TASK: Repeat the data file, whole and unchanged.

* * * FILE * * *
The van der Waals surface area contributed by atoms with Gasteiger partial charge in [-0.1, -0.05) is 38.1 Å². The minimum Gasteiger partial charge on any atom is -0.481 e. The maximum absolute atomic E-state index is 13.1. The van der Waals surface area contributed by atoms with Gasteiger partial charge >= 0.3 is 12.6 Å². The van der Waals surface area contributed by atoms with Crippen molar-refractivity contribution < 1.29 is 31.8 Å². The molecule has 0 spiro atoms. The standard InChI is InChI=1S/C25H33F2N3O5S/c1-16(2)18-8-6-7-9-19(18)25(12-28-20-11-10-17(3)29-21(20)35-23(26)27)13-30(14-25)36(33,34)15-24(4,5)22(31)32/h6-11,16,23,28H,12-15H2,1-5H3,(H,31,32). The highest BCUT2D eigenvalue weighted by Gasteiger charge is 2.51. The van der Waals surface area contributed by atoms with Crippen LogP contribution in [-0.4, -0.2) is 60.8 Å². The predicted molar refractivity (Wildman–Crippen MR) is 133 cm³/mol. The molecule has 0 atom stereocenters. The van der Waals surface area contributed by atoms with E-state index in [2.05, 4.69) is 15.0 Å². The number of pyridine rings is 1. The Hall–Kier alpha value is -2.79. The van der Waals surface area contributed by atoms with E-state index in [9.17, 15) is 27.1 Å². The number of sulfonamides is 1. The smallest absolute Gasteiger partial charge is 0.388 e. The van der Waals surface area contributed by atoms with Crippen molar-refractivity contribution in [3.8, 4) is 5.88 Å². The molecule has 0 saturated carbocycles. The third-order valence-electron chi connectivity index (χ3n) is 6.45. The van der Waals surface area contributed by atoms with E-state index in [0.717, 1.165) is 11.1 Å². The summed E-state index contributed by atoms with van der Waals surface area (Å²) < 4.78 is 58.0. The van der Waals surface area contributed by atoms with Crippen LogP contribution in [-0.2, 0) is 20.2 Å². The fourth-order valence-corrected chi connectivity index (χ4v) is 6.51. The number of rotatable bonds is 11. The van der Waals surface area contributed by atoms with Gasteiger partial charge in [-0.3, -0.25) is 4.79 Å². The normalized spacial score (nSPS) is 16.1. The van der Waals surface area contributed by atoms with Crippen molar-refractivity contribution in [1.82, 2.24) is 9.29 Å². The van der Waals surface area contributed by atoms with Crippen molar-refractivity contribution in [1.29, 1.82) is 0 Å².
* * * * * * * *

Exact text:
The van der Waals surface area contributed by atoms with Gasteiger partial charge in [-0.1, -0.05) is 38.1 Å². The minimum Gasteiger partial charge on any atom is -0.481 e. The maximum absolute atomic E-state index is 13.1. The van der Waals surface area contributed by atoms with Gasteiger partial charge >= 0.3 is 12.6 Å². The van der Waals surface area contributed by atoms with Crippen molar-refractivity contribution < 1.29 is 31.8 Å². The molecule has 0 spiro atoms. The standard InChI is InChI=1S/C25H33F2N3O5S/c1-16(2)18-8-6-7-9-19(18)25(12-28-20-11-10-17(3)29-21(20)35-23(26)27)13-30(14-25)36(33,34)15-24(4,5)22(31)32/h6-11,16,23,28H,12-15H2,1-5H3,(H,31,32). The highest BCUT2D eigenvalue weighted by Gasteiger charge is 2.51. The van der Waals surface area contributed by atoms with Crippen LogP contribution in [-0.4, -0.2) is 60.8 Å². The predicted molar refractivity (Wildman–Crippen MR) is 133 cm³/mol. The molecule has 0 atom stereocenters. The van der Waals surface area contributed by atoms with E-state index in [2.05, 4.69) is 15.0 Å². The number of pyridine rings is 1. The Hall–Kier alpha value is -2.79. The van der Waals surface area contributed by atoms with E-state index in [9.17, 15) is 27.1 Å². The number of sulfonamides is 1. The smallest absolute Gasteiger partial charge is 0.388 e. The van der Waals surface area contributed by atoms with Crippen molar-refractivity contribution in [3.8, 4) is 5.88 Å². The molecule has 0 saturated carbocycles. The third-order valence-electron chi connectivity index (χ3n) is 6.45. The van der Waals surface area contributed by atoms with E-state index in [0.717, 1.165) is 11.1 Å². The summed E-state index contributed by atoms with van der Waals surface area (Å²) < 4.78 is 58.0. The van der Waals surface area contributed by atoms with Crippen LogP contribution in [-0.2, 0) is 20.2 Å². The fourth-order valence-corrected chi connectivity index (χ4v) is 6.51. The number of rotatable bonds is 11. The van der Waals surface area contributed by atoms with Gasteiger partial charge in [-0.3, -0.25) is 4.79 Å². The normalized spacial score (nSPS) is 16.1. The van der Waals surface area contributed by atoms with Crippen molar-refractivity contribution in [1.82, 2.24) is 9.29 Å². The van der Waals surface area contributed by atoms with Crippen molar-refractivity contribution in [1.29, 1.82) is 0 Å².